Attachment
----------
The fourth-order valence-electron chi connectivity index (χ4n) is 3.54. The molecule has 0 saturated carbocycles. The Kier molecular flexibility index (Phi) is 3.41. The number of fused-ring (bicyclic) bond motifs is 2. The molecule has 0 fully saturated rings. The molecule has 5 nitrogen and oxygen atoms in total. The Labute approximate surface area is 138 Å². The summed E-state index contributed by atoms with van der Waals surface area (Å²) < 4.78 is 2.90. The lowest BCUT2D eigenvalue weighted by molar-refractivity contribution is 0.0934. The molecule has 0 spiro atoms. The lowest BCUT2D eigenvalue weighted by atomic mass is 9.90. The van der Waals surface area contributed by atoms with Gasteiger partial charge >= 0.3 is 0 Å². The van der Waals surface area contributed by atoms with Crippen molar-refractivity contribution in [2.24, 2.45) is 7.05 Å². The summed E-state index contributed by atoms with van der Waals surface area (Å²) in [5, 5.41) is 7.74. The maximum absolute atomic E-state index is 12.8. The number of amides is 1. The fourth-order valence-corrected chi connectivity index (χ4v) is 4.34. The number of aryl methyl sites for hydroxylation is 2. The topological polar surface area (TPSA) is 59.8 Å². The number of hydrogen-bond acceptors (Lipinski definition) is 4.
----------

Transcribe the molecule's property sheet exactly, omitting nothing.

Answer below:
The fourth-order valence-electron chi connectivity index (χ4n) is 3.54. The molecule has 0 saturated carbocycles. The Kier molecular flexibility index (Phi) is 3.41. The number of fused-ring (bicyclic) bond motifs is 2. The molecule has 0 fully saturated rings. The molecule has 5 nitrogen and oxygen atoms in total. The Labute approximate surface area is 138 Å². The summed E-state index contributed by atoms with van der Waals surface area (Å²) < 4.78 is 2.90. The lowest BCUT2D eigenvalue weighted by molar-refractivity contribution is 0.0934. The molecule has 0 spiro atoms. The lowest BCUT2D eigenvalue weighted by atomic mass is 9.90. The van der Waals surface area contributed by atoms with Gasteiger partial charge >= 0.3 is 0 Å². The van der Waals surface area contributed by atoms with Crippen molar-refractivity contribution in [2.24, 2.45) is 7.05 Å². The summed E-state index contributed by atoms with van der Waals surface area (Å²) in [5, 5.41) is 7.74. The maximum absolute atomic E-state index is 12.8. The number of amides is 1. The fourth-order valence-corrected chi connectivity index (χ4v) is 4.34. The number of aryl methyl sites for hydroxylation is 2. The topological polar surface area (TPSA) is 59.8 Å². The number of hydrogen-bond acceptors (Lipinski definition) is 4.